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The European Commission has released a paper recommending improvements to France's "inefficient" value-added tax system, including that the country do away with broadly applying reduced VAT rates.
The paper notes that France faces significant fiscal challenges; Its tax burden is among the highest in the EU, and despite reforms, its high labor tax burden is hampering the nation's competitiveness.
The Commission has recommended that comprehensive reform of the French VAT system could help fund growth-enhancing tax cuts and reduce complexity for taxpayers.
VAT receipts in France were below the EU average in 2014 as a percentage of total tax revenue, at 14.5 percent, compared with an EU average of 17.5 percent.
The paper says: "Since VAT is easier to administer and relatively less harmful to growth compared with other forms of taxation, increasing revenues from VAT could be important in alleviating the tax burden on labor, which remains relatively high in France despite the recent policy initiatives to reduce it."
The paper discusses the current VAT rate structure in France and identifies channels for potential efficiency and revenue gains. It says, in comparison with other member states, the extensive application of reduced rates and the use of exemptions diminish the revenue efficiency of the VAT system.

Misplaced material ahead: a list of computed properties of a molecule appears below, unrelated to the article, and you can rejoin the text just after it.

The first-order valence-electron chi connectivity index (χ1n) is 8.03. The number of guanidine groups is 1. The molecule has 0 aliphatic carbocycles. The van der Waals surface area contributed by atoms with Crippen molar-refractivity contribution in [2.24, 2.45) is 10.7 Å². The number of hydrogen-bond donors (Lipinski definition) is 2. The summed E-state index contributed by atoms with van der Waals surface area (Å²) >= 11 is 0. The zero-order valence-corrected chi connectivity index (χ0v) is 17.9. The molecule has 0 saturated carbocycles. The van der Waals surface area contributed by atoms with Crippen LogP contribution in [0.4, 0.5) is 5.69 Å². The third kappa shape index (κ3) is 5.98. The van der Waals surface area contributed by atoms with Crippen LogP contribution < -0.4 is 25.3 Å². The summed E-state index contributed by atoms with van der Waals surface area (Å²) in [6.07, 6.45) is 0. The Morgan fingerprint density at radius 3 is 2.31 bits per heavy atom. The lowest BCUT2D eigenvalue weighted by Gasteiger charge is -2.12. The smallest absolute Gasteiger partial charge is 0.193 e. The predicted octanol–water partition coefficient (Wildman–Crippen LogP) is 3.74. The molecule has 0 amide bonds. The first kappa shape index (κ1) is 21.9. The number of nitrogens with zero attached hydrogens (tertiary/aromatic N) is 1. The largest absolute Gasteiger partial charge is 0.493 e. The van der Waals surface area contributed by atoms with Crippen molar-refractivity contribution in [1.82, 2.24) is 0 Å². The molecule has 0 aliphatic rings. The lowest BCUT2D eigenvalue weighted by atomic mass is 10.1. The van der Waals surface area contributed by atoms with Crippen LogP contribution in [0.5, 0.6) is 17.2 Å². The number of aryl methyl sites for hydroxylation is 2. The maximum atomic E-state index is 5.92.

"The revenue foregone from reduced VAT rates and exemptions considered as tax expenditures by the French authorities carry a substantial budgetary cost of around one percent of GDP," the paper says.
The report highlights that the standard rate in France (20 percent) is below the average standard rate in the EU (21.6 percent in 2015). Only four countries (Luxembourg, Malta, Cyprus and Germany) have a lower standard rate than France. Approximately 55 percent of the products in the price index are subject to the standard rate in France
In addition, France applies lower tax rates than the EU member states on average for most categories of goods and services subject to reduced VAT rates (2.1 percent, 5.5 percent, and 10 percent).
According to the report, the 10 percent rate is applied to approximately 15 percent of the products and services in the price index, with almost 20 percent of products being taxed at the reduced rate of five percent, and a more limited amount of products at the super reduced rate of 2.1 percent.
Only five member states (Spain, France, Ireland, Italy and Luxembourg) apply a super reduced rate.
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